• Driven by profit motive - ‘applied’ (vs. ‘pure’) research Trained and Timed

    • Experiments at the cost of ethics Specified Repetitive activities

    • Advances vocational learning vs. pure knowledge Trained and Timed


Foucault s docile body

Olivieri:

Corporate profit vs. ethical research Exercise of Disciplinary power by Hierarchical Isolation


Foucault s docile body

  • Foucauldian conceptual frameworks on:

    • Docile bodies: Why do bodies become docile ?

    • Consumers as Prisoners: Why do consumers totally lose their freedom?

    • Facebook, Reality shows & Confessions : Why do people confess on public media?

    • Why and how do you willingly become docile as a user of Web 1 and 2 albeit you live in a democratic society?

    • http://www.firstpost.com/topic/person/michel-foucault-docile-bodies-vs-college-soccer-video-FERxP_8qmJU-9332-3.html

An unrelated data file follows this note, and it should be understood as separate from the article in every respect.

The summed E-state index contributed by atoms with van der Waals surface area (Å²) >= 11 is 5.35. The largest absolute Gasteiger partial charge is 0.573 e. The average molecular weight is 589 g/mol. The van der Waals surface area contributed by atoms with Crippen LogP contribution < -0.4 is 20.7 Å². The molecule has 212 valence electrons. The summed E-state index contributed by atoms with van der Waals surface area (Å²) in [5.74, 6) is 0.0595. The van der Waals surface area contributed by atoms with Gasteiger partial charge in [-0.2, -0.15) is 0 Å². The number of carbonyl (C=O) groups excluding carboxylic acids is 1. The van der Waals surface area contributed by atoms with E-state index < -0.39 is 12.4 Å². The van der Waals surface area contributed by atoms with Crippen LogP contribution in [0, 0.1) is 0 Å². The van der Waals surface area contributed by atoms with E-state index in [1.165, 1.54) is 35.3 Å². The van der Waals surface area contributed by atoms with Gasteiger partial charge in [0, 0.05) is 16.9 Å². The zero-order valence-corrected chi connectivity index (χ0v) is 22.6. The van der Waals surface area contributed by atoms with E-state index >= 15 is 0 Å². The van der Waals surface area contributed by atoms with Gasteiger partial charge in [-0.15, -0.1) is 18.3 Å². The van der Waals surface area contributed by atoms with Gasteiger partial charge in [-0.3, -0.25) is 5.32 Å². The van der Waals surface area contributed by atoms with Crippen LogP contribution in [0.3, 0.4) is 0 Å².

• 9.5 min


Foucault s docile body

Power is no longer the conventional power of institutions and leaders, but instead the capillary modes of power that controls individuals and their knowledge, the mechanism by which power “reaches into the very grain of individuals, touches their bodies and inserts itself into their actions and attitudes, their discourses, learning processes and everyday lives.” (Foucault, Power/Knowledge, p. 30)


Foucault s docile body

  • Foucault ‘s biopower

  • It is a technology which appeared in the late eighteenth century for managing populations.

  • It incorporates disciplinary power.

  • Disciplinary power is about training the actions of individuals (their bodies)

  • Biopower is that of official organizations (the state or government) managing the society: births, deaths, reproduction and illnesses of a population.